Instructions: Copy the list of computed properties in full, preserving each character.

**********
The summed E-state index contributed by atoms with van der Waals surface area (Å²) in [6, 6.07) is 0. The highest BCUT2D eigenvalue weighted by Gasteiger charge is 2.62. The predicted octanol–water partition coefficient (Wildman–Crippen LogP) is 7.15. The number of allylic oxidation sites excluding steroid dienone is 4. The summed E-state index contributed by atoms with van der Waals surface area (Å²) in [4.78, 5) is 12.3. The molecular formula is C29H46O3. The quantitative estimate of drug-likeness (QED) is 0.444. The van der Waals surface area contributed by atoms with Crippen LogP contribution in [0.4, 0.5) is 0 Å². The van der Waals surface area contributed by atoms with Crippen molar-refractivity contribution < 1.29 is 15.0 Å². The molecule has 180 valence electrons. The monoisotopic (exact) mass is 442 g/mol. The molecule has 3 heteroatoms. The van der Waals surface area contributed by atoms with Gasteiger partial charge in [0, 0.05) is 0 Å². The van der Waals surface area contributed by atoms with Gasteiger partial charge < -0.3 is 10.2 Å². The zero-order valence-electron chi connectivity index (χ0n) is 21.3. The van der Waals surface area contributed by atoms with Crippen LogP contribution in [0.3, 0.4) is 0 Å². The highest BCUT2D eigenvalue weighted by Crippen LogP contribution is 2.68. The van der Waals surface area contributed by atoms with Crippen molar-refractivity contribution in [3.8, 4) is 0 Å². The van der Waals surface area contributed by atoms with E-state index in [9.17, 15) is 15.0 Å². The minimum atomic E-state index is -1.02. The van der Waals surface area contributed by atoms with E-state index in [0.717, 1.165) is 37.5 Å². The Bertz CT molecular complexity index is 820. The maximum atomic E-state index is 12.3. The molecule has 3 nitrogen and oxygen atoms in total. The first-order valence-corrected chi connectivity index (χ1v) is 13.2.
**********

The summed E-state index contributed by atoms with van der Waals surface area (Å²) in [6, 6.07) is 0. The highest BCUT2D eigenvalue weighted by Gasteiger charge is 2.62. The predicted octanol–water partition coefficient (Wildman–Crippen LogP) is 7.15. The number of allylic oxidation sites excluding steroid dienone is 4. The summed E-state index contributed by atoms with van der Waals surface area (Å²) in [4.78, 5) is 12.3. The molecular formula is C29H46O3. The quantitative estimate of drug-likeness (QED) is 0.444. The van der Waals surface area contributed by atoms with Crippen LogP contribution in [0.4, 0.5) is 0 Å². The van der Waals surface area contributed by atoms with Crippen molar-refractivity contribution < 1.29 is 15.0 Å². The molecule has 180 valence electrons. The monoisotopic (exact) mass is 442 g/mol. The molecule has 3 heteroatoms. The van der Waals surface area contributed by atoms with Gasteiger partial charge in [0, 0.05) is 0 Å². The van der Waals surface area contributed by atoms with Gasteiger partial charge < -0.3 is 10.2 Å². The zero-order valence-electron chi connectivity index (χ0n) is 21.3. The van der Waals surface area contributed by atoms with Crippen LogP contribution in [0.3, 0.4) is 0 Å². The highest BCUT2D eigenvalue weighted by Crippen LogP contribution is 2.68. The van der Waals surface area contributed by atoms with Crippen molar-refractivity contribution in [3.8, 4) is 0 Å². The van der Waals surface area contributed by atoms with E-state index in [9.17, 15) is 15.0 Å². The minimum atomic E-state index is -1.02. The van der Waals surface area contributed by atoms with E-state index in [0.717, 1.165) is 37.5 Å². The Bertz CT molecular complexity index is 820. The maximum atomic E-state index is 12.3. The molecule has 3 nitrogen and oxygen atoms in total. The first-order valence-corrected chi connectivity index (χ1v) is 13.2.